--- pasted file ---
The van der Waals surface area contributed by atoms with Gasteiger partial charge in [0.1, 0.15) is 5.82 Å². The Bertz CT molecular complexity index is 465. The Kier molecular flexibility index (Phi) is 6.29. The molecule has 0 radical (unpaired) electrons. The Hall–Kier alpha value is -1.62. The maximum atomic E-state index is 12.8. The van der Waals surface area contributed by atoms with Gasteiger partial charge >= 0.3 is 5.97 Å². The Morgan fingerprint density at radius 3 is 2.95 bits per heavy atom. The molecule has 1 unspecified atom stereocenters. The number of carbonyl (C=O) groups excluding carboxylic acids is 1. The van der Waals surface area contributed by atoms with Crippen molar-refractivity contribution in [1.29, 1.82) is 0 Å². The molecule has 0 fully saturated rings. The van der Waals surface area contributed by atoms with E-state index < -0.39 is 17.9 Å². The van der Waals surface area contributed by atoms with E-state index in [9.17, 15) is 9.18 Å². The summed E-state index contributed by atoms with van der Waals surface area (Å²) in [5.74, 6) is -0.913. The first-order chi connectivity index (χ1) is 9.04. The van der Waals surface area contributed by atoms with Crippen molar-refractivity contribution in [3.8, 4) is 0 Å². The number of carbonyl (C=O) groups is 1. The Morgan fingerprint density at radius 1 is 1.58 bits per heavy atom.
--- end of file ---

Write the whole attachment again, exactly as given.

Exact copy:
The van der Waals surface area contributed by atoms with Gasteiger partial charge in [0.1, 0.15) is 5.82 Å². The Bertz CT molecular complexity index is 465. The Kier molecular flexibility index (Phi) is 6.29. The molecule has 0 radical (unpaired) electrons. The Hall–Kier alpha value is -1.62. The maximum atomic E-state index is 12.8. The van der Waals surface area contributed by atoms with Gasteiger partial charge >= 0.3 is 5.97 Å². The Morgan fingerprint density at radius 3 is 2.95 bits per heavy atom. The molecule has 1 unspecified atom stereocenters. The number of carbonyl (C=O) groups excluding carboxylic acids is 1. The van der Waals surface area contributed by atoms with Crippen molar-refractivity contribution in [1.29, 1.82) is 0 Å². The molecule has 0 fully saturated rings. The van der Waals surface area contributed by atoms with E-state index < -0.39 is 17.9 Å². The van der Waals surface area contributed by atoms with E-state index in [9.17, 15) is 9.18 Å². The summed E-state index contributed by atoms with van der Waals surface area (Å²) in [5.74, 6) is -0.913. The first-order chi connectivity index (χ1) is 9.04. The van der Waals surface area contributed by atoms with Crippen molar-refractivity contribution in [3.8, 4) is 0 Å². The number of carbonyl (C=O) groups is 1. The Morgan fingerprint density at radius 1 is 1.58 bits per heavy atom.